Category
Organization
Medical
Source
Landmarks
Address
150 Beverley Street
Source
Landmarks

By 1919 the plight of post-war Eastern European Jewry and the need for a united community voice for Canadian Jewry led to the creation of the Canadian Jewish Congress. Its founding meeting was held on March 16, 1919 in Montreal. Though it briefly maintained a tiny regional office in Toronto, the CJC remained inactive until 1933, when it fully reconvened by opening offices in Winnipeg, Montreal, and Toronto. Egmont L. Frankel was the first President of the new Central Division in Toronto. While the National Office in Montreal focused on the overarching issues of the social and economic rights of European Jewry, assistance for Jewish immigrants, and combating prejudice in Canada, the Toronto office dealt with local violent anti-Jewish demonstrations as well as continuing discrimination both in employment and in access to public recreational facilities. The structure was based on regular national biennial plenary conferences at which policies were delineated and national and regional executives were elected. Between plenary sessions, National and Regional Councils were in charge.
Address
150 Beverley Street
Scope Note
By 1919 the plight of post-war Eastern European Jewry and the need for a united community voice for Canadian Jewry led to the creation of the Canadian Jewish Congress. Its founding meeting was held on March 16, 1919 in Montreal. Though it briefly maintained a tiny regional office in Toronto, the CJC remained inactive until 1933, when it fully reconvened by opening offices in Winnipeg, Montreal, and Toronto. Egmont L. Frankel was the first President of the new Central Division in Toronto. While the National Office in Montreal focused on the overarching issues of the social and economic rights of European Jewry, assistance for Jewish immigrants, and combating prejudice in Canada, the Toronto office dealt with local violent anti-Jewish demonstrations as well as continuing discrimination both in employment and in access to public recreational facilities. The structure was based on regular national biennial plenary conferences at which policies were delineated and national and regional executives were elected. Between plenary sessions, National and Regional Councils were in charge.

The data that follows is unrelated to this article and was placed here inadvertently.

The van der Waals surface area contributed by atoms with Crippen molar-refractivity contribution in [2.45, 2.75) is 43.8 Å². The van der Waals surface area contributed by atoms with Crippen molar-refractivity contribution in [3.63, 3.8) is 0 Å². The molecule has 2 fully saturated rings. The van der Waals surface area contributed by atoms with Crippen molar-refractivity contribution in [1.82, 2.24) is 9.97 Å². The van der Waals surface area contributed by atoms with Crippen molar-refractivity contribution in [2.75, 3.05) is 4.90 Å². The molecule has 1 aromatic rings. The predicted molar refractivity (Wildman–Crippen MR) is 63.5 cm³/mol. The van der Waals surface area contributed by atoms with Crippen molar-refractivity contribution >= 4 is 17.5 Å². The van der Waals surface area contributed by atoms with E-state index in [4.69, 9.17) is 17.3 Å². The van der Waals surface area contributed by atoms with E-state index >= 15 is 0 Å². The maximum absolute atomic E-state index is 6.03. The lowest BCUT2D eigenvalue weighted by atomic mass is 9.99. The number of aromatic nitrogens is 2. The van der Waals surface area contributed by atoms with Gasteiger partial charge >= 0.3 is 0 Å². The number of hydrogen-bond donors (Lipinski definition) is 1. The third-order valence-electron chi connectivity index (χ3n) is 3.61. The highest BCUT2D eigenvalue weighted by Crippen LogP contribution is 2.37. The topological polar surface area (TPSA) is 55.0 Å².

History
During the 1930s the Central Division Office moved several times and occupied offices in the following locations; Yonge St., the Bond St. Synagogue, Scheuer House, the Zionist Building, and its long-term home at 150-152 Beverley Street where it remained until its July, 1983 move to the Lipa Green Building in North York.
Its activities expanded to include taking responsibility for Jewish educational standards but, by 1941, its main efforts shifted to support for Canada’s war effort. Immediately after the end of the war, the focus again shifted to Jewish immigration projects and the maintenance of Jewish identity in small communities.
By 1950, the CJC’s use of the title “division” was changed to “region” to accommodate internal operational “divisions” within each region. Also, by then, the Central Region was busy expanding its programs for all Ontario Jewish communities, creating a province-wide council of youth groups, and working with the newly-created Bureau of Jewish Education (later Board of Jewish Education, now Mercaz).
Category
Organization
Source
Landmarks